By Leslie Lindsay
Let me introduce you to this luminous debut, THE GUINEVERES, brimming with wisdom about four girls caught in the throes of a war, their own burgeoning sense of self, fought with religious strife.
Gwen, Vere, Win, and Ginny, collectively referred to as “The Guineveres,” four girls all sharing the same given name, Guinevere. One by one, they are dropped off at the Sisters of Supreme Adoration Convent by their families in…?? (well, that’s part of the mystery). For one reason or another, the girls’ families made the tireless (and perhaps rash) decision to abandon their daughters, not as infants, as one may believe, but as late childhood closed/early teenage-hood.
This audacious novel has already drawn comparisons to THE VIRGIN SUICIDES by Jeffrey Eugenides as it is a mesmerizing, character-driven narrative rift with deep wisdom and psychological insight.
Domet brilliantly weaves the ordinary and miraculous to tell a timeless story of faith, longing, and female friendship.
Join me in welcoming debut author Sarah Domet to the blog.
Leslie Lindsay: Sarah, I am always, always curious as to what draws a writer to a certain topic, what was haunting you enough to write THE GUINEVERES?
Sarah Domet: At the time I wrote THE GUINEVERES, I was thinking this: Stories of women matter, yet so often they remain untold. Or, if they are told, they are often downplayed or undercut by a culture that has historically privileged the stories of men. The history of the domestic novel is proof of this, and some of the earliest women novelists were notoriously belittled with insults such as “scribbling women.”
At the same time, I was fascinated with groups of women, how they function, how power is distributed and displayed. Women often bond on such deep levels because of their willingness to be emotionally vulnerable, but this same vulnerability keeps them open to attack. I was interested in exploring these group dynamics, particularly set within a rigid and constrictive environment. How does one find her identity within a group? Can one be a feminist and part of a historically patriarchal tradition?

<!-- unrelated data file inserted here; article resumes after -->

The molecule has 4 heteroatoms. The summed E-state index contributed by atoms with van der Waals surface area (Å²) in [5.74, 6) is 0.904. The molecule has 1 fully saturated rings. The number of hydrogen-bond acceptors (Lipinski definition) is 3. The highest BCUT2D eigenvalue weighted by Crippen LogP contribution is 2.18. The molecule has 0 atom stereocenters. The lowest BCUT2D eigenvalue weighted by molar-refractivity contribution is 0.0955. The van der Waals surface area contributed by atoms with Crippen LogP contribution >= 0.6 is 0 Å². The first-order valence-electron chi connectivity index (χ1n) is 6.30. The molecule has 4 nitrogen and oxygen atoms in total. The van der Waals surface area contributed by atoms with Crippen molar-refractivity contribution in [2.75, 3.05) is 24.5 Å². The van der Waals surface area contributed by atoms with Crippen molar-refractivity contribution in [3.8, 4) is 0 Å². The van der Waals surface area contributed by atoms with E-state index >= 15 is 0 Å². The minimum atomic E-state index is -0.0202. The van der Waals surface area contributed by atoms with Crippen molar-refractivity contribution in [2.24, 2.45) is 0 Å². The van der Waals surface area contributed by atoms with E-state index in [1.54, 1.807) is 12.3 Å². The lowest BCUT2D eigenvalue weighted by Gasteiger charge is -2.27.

I wrote the first draft of THE GUINEVERES shortly after moving away from my friends and family and adapting to life in a new town where I knew nobody. It should come as no surprise, then, that themes of home and belonging crept into the novel.
L.L.: As readers we don’t know which war is going on, but THE GUINEVERES is definitely set against the backdrop of war (WWII, possibly?). We also don’t know where this is taking place. Could be England. Could be Massachusetts. And that may bother some readers. For me, I saw it as a literary device in that had me thinking, “does it really matter?” I think what you’re trying to say, is that regardless of where and when this story takes place, the values, thoughts, and trials these young women face are timeless and universal. Can you speak to that?
Sarah Domet: I recognize that not naming a clear time—or geography—can be frustrating to readers who what to know the specifics. I also recognized it’s a risk, especially in novel-length work to present such a gauzy world. When I taught creative writing classes and students would submit stories with vague, hazy settings, I always told them they had to suggest a clear time and setting. That is, unless they had a specific reason for doing not so. You’re absolutely right: In THE GUINEVERE, I wanted to point out that the struggles many young women face are universal, as is their suffering, as is their hope. This may be the same reason I choose the name Guinevere as well. Guinevere—at least to my ear—has a weighty, historic, timeless quality. I wanted to lend a mythic element to the story, much like the stories of the saints that the Guineveres were learning about in their classes at the convent. To name a specific war would have, I felt, shifted the focus from the stories of the Guienveres to the stories of the young soldiers who came to convalesce at the convent. Why were they there? What were they fighting for? Who were they fighting? Instead, I wanted the story to ask: What do these girls want? What do they need? In what ways are these soldiers reflective of that?